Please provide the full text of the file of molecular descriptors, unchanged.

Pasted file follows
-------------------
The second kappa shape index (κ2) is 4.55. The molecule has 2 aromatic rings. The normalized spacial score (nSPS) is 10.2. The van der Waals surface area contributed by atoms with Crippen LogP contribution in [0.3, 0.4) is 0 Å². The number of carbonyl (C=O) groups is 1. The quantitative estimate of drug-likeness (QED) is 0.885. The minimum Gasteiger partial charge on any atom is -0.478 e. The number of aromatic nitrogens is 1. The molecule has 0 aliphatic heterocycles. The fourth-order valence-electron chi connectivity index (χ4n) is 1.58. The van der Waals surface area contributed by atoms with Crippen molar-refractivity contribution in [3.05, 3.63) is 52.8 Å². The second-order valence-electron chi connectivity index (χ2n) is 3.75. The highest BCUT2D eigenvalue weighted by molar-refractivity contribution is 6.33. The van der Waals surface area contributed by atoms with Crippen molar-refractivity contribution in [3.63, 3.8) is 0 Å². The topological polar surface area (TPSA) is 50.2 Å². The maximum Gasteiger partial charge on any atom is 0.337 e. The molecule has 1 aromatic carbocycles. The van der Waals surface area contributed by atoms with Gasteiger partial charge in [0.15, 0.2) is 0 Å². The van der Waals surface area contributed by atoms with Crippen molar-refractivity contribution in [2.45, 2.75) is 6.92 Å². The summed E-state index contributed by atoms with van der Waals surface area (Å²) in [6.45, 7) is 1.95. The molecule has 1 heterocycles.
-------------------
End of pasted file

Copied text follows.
The second kappa shape index (κ2) is 4.55. The molecule has 2 aromatic rings. The normalized spacial score (nSPS) is 10.2. The van der Waals surface area contributed by atoms with Crippen LogP contribution in [0.3, 0.4) is 0 Å². The number of carbonyl (C=O) groups is 1. The quantitative estimate of drug-likeness (QED) is 0.885. The minimum Gasteiger partial charge on any atom is -0.478 e. The number of aromatic nitrogens is 1. The molecule has 0 aliphatic heterocycles. The fourth-order valence-electron chi connectivity index (χ4n) is 1.58. The van der Waals surface area contributed by atoms with Crippen molar-refractivity contribution in [3.05, 3.63) is 52.8 Å². The second-order valence-electron chi connectivity index (χ2n) is 3.75. The highest BCUT2D eigenvalue weighted by molar-refractivity contribution is 6.33. The van der Waals surface area contributed by atoms with Crippen molar-refractivity contribution in [3.63, 3.8) is 0 Å². The topological polar surface area (TPSA) is 50.2 Å². The maximum Gasteiger partial charge on any atom is 0.337 e. The molecule has 1 aromatic carbocycles. The van der Waals surface area contributed by atoms with Gasteiger partial charge in [0.15, 0.2) is 0 Å². The van der Waals surface area contributed by atoms with Crippen molar-refractivity contribution in [2.45, 2.75) is 6.92 Å². The summed E-state index contributed by atoms with van der Waals surface area (Å²) in [6.45, 7) is 1.95. The molecule has 1 heterocycles.